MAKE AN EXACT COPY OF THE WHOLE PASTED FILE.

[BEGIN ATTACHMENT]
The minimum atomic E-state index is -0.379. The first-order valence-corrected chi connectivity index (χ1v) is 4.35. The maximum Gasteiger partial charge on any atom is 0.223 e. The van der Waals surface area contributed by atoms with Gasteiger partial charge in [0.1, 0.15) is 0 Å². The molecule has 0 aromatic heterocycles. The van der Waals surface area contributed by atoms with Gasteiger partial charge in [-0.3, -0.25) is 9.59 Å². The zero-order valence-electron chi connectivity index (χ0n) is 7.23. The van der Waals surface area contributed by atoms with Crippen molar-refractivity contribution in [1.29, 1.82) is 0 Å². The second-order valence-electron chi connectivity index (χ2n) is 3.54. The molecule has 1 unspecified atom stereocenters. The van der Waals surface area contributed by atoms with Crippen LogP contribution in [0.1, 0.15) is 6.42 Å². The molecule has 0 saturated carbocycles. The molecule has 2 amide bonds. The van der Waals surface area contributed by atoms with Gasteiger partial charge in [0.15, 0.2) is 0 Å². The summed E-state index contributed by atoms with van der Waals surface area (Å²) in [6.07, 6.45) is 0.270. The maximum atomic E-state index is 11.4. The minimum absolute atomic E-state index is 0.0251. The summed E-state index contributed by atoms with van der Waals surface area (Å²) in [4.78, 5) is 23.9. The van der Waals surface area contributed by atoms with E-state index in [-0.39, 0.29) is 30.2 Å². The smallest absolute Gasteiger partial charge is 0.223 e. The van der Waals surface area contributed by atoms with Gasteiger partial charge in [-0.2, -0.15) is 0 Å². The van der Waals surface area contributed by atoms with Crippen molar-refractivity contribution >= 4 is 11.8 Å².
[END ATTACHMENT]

The minimum atomic E-state index is -0.379. The first-order valence-corrected chi connectivity index (χ1v) is 4.35. The maximum Gasteiger partial charge on any atom is 0.223 e. The van der Waals surface area contributed by atoms with Gasteiger partial charge in [0.1, 0.15) is 0 Å². The molecule has 0 aromatic heterocycles. The van der Waals surface area contributed by atoms with Gasteiger partial charge in [-0.3, -0.25) is 9.59 Å². The zero-order valence-electron chi connectivity index (χ0n) is 7.23. The van der Waals surface area contributed by atoms with Crippen molar-refractivity contribution in [1.29, 1.82) is 0 Å². The second-order valence-electron chi connectivity index (χ2n) is 3.54. The molecule has 1 unspecified atom stereocenters. The van der Waals surface area contributed by atoms with Crippen LogP contribution in [0.1, 0.15) is 6.42 Å². The molecule has 0 saturated carbocycles. The molecule has 2 amide bonds. The van der Waals surface area contributed by atoms with Gasteiger partial charge in [0.15, 0.2) is 0 Å². The summed E-state index contributed by atoms with van der Waals surface area (Å²) in [6.07, 6.45) is 0.270. The maximum atomic E-state index is 11.4. The minimum absolute atomic E-state index is 0.0251. The summed E-state index contributed by atoms with van der Waals surface area (Å²) in [4.78, 5) is 23.9. The van der Waals surface area contributed by atoms with E-state index in [-0.39, 0.29) is 30.2 Å². The smallest absolute Gasteiger partial charge is 0.223 e. The van der Waals surface area contributed by atoms with Gasteiger partial charge in [-0.2, -0.15) is 0 Å². The van der Waals surface area contributed by atoms with Crippen molar-refractivity contribution >= 4 is 11.8 Å².